This episode shows that soon people shall never forget a face again. Everyone has access to a memory implant that records everything they do, see, and hear; every action they do is recorded and may be played back.
Facebook, the same company which was involved in the Cambridge Analytica Scandal, which collected personal data belonging to millions of Facebook users without their consent by British consulting firm Cambridge Analytica, predominantly used for political advertising; is researching a similar AI system that sees, hears, and remembers everything that you do.
A new research project led by Facebook’s AI team is researching an AI system that will constantly analyze people’s lives using first-person video. Recording everything that they see, do, and hear to help them with everyday tasks with a series of skills, including –
- Episodic memory: What happened when (e.g., “Where did I leave my wallet?”)?
- Forecasting: What am I likely to do next (e.g., “Wait, you’ve already added sugar to this recipe”)?
- Hand and object manipulation: What am I doing (e.g., “Teach me how to play the guitar”)?
- Audio-visual diarization: Who said what & when (e.g., “What was the main topic during class?”)?
- Social interaction: Who interacts with whom (e.g., “Help me better hear the person talking to me at this noisy restaurant”)?
At the moment, no AI has the capabilities listed above. Right now, AI systems would find tackling any of these problems challenging, but creating datasets and benchmarks are tried-and-tested methods to spur development in the field of AI, and Facebook is doing exactly this.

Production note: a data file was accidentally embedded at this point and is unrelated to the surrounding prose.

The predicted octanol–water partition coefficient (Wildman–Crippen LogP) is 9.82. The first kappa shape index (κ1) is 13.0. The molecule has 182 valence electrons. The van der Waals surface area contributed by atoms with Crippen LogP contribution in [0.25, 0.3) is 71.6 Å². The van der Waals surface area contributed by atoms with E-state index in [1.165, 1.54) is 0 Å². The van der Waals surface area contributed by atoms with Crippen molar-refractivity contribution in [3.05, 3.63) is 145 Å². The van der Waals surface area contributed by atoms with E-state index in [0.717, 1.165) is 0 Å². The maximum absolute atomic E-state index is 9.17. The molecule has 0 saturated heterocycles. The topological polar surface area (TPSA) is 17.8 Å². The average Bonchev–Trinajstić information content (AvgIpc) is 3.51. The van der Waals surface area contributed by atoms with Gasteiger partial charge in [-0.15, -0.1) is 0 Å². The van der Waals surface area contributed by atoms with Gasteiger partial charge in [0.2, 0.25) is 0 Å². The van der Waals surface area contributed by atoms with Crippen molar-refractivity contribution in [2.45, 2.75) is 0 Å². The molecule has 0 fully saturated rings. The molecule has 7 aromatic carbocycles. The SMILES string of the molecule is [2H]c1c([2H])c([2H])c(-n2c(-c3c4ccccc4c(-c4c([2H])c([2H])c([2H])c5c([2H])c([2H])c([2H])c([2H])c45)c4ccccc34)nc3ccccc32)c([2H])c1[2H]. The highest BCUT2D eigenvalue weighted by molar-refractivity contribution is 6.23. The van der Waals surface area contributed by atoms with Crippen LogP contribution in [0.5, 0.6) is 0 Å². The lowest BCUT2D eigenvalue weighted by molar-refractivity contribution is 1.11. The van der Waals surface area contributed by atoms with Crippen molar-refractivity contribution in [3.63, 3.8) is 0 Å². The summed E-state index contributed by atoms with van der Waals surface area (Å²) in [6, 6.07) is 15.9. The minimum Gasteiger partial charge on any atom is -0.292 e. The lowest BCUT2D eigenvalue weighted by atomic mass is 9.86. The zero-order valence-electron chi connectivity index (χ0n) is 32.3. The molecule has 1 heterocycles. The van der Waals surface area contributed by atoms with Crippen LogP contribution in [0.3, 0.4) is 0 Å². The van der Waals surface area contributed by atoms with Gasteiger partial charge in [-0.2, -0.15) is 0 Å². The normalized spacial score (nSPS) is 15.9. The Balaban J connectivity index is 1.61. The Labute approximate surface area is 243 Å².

Facebook partnered with 13 universities around the world to collect the data. This helped create an enormous dataset, with some 3,205 hours of footage recorded by 855 participants living in nine different countries. The universities were responsible for collecting the data. Participants wore GoPro cameras and AR glasses to record videos of unscripted activity, some of whom were paid. This ranges from construction work to baking to playing with pets and socializing with friends.
Such an AI system would have massive privacy implications. Privacy experts are already worried about how Facebook’s Ray-Ban Stories glasses allow the wearers to record public members covertly.
Such concerns will only be gravely increasing if future versions of the hardware record footage and analyze and transcribe it, potentially turning wearers into walking surveillance machines.
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